Quote of the Day, Debbie Wasserman Schultz Downplays Worries That Her Base Is Revolting edition.
Debbie Wasserman Schultz is a great DNC chair! If you’re a Republican.Read More »
As we prepare to hear the next State of the Union speech, we are hearing that Obama is going to push for more spending. The idea that government spending is necessary in order to keep an economy going is a Keynesian theory that hasn’t proven worthwhile in the last four years. At the same time, business growth has been sluggish to non-existence because of – not in spite of – current government policy.
How can this be? Businesses won’t invest if a) they can’t get a good rate of return due to regulation; b) they can’t get a good rate of return because of high taxes; and/or c) they encounter threats of wealth redistribution from the successful to the less/(un) successful. Because of these prevalent circumstances, people with new ideas who would normally be moving the economy are hesitant or unable to do so. Likewise, investors such as venture capitalists and angel investors are all sitting back and waiting to see what further strangulations and fiscal/tax demands this administration can impose, in lieu of actual fiduciary responsibility.
Obama’s repeated calls to clean up the “unfair loopholes” in the tax code are merely revenue raisers disguised in inflammatory class warfare rhetoric. No one denies that the tax code needs simplification. However, the end goal for Obama is additional revenue for the government, while a genuine tax reform is typically revenue neutral. And then our government will spend the revenue in the way the government (not you or I) deems best.
For example, during the IRC reforms of 1986, first the margins were lowered and then credits/deductions/loopholes were removed to simplify existing tax inequalities and balance government revenue. This approach is overall stimulative because the lower marginal rates gives the taxpayers and investors more of their money to invest and put back into the economy.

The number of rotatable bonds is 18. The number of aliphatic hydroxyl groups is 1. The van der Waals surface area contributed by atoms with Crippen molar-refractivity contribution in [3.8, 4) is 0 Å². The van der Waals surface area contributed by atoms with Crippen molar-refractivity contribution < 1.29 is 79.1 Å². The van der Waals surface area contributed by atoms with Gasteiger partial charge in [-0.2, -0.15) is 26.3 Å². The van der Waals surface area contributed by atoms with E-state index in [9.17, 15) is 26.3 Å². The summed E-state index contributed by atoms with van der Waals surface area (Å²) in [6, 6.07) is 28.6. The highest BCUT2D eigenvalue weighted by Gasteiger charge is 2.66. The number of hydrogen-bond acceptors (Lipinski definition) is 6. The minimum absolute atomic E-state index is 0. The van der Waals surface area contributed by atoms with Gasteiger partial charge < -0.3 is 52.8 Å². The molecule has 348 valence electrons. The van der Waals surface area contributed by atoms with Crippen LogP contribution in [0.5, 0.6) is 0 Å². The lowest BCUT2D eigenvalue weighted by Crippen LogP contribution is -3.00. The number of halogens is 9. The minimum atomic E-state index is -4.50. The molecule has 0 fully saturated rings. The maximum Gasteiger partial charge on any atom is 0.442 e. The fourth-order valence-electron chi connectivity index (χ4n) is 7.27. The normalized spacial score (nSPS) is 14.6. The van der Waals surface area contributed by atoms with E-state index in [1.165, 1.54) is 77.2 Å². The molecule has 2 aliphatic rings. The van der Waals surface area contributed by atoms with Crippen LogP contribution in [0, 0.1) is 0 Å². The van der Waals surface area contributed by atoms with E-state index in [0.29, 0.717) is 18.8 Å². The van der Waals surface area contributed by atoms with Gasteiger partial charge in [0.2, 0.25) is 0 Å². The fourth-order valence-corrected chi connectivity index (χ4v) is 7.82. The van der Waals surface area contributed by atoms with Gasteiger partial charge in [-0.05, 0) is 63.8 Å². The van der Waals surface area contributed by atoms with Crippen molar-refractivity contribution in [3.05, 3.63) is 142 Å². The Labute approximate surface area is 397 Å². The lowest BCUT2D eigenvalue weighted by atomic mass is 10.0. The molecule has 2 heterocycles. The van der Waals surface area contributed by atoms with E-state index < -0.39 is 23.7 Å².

In contrast, Obama just raised the rates during the Fiscal Cliff negotiations, and his discussions since then have indicated he would like to continue to raise more. His idea of tax reform – of “closing loopholes” — is not an economic booster or a way to protect the middle-class; it is an out-and-out spending maneuver – because the revenue raised from lessening the ability of a taxpayer to reduce his taxable income goes straight from his pockets to government coffers.
This approach is another tax increase masquerading as “fairness”. Higher taxes are considered necessary to Obama because he cannot control his rapacious spending. The reason we have not had a budget in nearly four years is because Obama cannot commit to paper on what he is spending our taxpayer money. We know the spending is there, however, because the trillion dollar deficits — more than double any other predecessor of Obama – have occurred each of the four years of Obama’s first term. Deficits occur when spending exceeds revenue. Trillion dollar deficits mean extraordinary spending.
The fiscal reality of our nation, four years after the economic downturn and the first term of Obama, has resulted in little to no substantive economic improvement. Our unemployment hovers near 8 percent and the economy actually contracted last quarter. The spending spree experiment has failed to produce a plethora of jobs; in fact, the amount of jobs being created has barely – if at all – kept pace with natural population growth. And in all of our history, we’ve not once had a recession before now where job growth didn’t keep that pace — until now.
Spending more, as Obama will propose during his next State of the Union address, is now an act of desperation. Many of his other spending schemes (Solyndra? Electric cars?) have failed miserably with our money. But rather than attempt a different approach, Obama has decided he wants to keep on spending with different ideas/packages/proposals in order to cover up his failure to significantly resolve the economic downturn with his first-term fiscal policies. All this does, however, is prolong the economic crisis. Our businesses are struggling. Job creation is stagnant. Our deficits and debt ceiling are on the brink of disaster.
Isn’t the definition of insanity doing the same thing over and over again while expecting different results?
Crossposted at alanjoelny.com